It isn’t easy being the only person that doesn’t go out to eat consistently, but just because you aren’t spending money with friends, doesn’t mean you can’t enjoy your time with them.
For example, if all of your friends are going out to a nice restaurant to eat, suggest a cheaper alternative. If that isn’t an option, consider going to the restaurant, but not ordering a meal. You could order just a drink, or a dessert and save a lot of money that way.
Try walking or carpooling to your classes in order to save on gas. A lot of campuses have some sort of bus system that generally is a lot cheaper than driving anyway.
Another great thing to sacrifice to save a lot of money is alcohol. I know a lot of kids that spend a lot of money and time drinking. You could potentially save THOUSANDS of dollars a year by cutting alcohol out of your life. You may miss out on some parties, but trust me, your wallet and your grades will thank you.
Take a look at your spending habits. Where could you stand to spend a little less money? Name brand foods and clothes may be higher quality, but the loss in quality taken by switching to a generic brand is well worth the dollars saved.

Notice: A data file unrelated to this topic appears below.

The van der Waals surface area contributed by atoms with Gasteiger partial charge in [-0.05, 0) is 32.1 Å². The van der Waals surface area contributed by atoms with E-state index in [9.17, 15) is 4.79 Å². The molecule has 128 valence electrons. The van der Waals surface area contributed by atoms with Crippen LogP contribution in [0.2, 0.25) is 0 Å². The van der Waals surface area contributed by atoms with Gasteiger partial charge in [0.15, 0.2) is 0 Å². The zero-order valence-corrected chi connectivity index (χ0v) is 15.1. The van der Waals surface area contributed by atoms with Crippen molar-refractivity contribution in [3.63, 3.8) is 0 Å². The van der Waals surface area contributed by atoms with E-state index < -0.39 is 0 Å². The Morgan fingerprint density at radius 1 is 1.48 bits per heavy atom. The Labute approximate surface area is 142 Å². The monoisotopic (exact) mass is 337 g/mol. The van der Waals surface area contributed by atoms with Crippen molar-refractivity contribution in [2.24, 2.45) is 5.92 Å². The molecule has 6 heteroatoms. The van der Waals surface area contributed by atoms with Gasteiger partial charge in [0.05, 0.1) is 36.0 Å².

It won’t be easy making it through college debt free, but it isn’t impossible. Think of the advantages that you will have if you can leave academia with that degree to a better job, and no huge financial burden hanging from your shoulders.
Be diligent in your work and frugal in your spending and you are sure to make it through just fine!
How much debt, is too much debt? For a typical bachelor’s degree, $25,000 worth of debt is manageable for a profession that earns between $30,000-$40,000 a year.
Depending on how much money you are expected to earn from your career, a little debt might not be such a bad thing. While it is true that you want to avoid taking out loans as much as possible, paying back a loan can help build your credit and make it easier to take out a mortgage or make a big purchase with the aid of a bank.
Is it hard to have a job and go to college full time? Working and studying full time isn’t an easy prospect. While it is possible to both work and study full time, it is only usually so at the expense of social time with friends. A sacrifice that most people aren’t usually willing to make.
You are the best judge of your own capabilities. If you are one of those amazing people that can breeze through multiple tasks without getting an aneurysm, then be my guest. If your the type that gets easily stressed, you make want to pace yourself a bit more.
What college should I choose to attend? A lot of factors go into picking the best school for you. Consider the price of tuition and the number of funds that you have to spend. The quality of education varies from university to university, so make sure you don’t go for the cheapest option but get crummy lessons. Examine a lot of different schools to see which best suits your personal circumstance.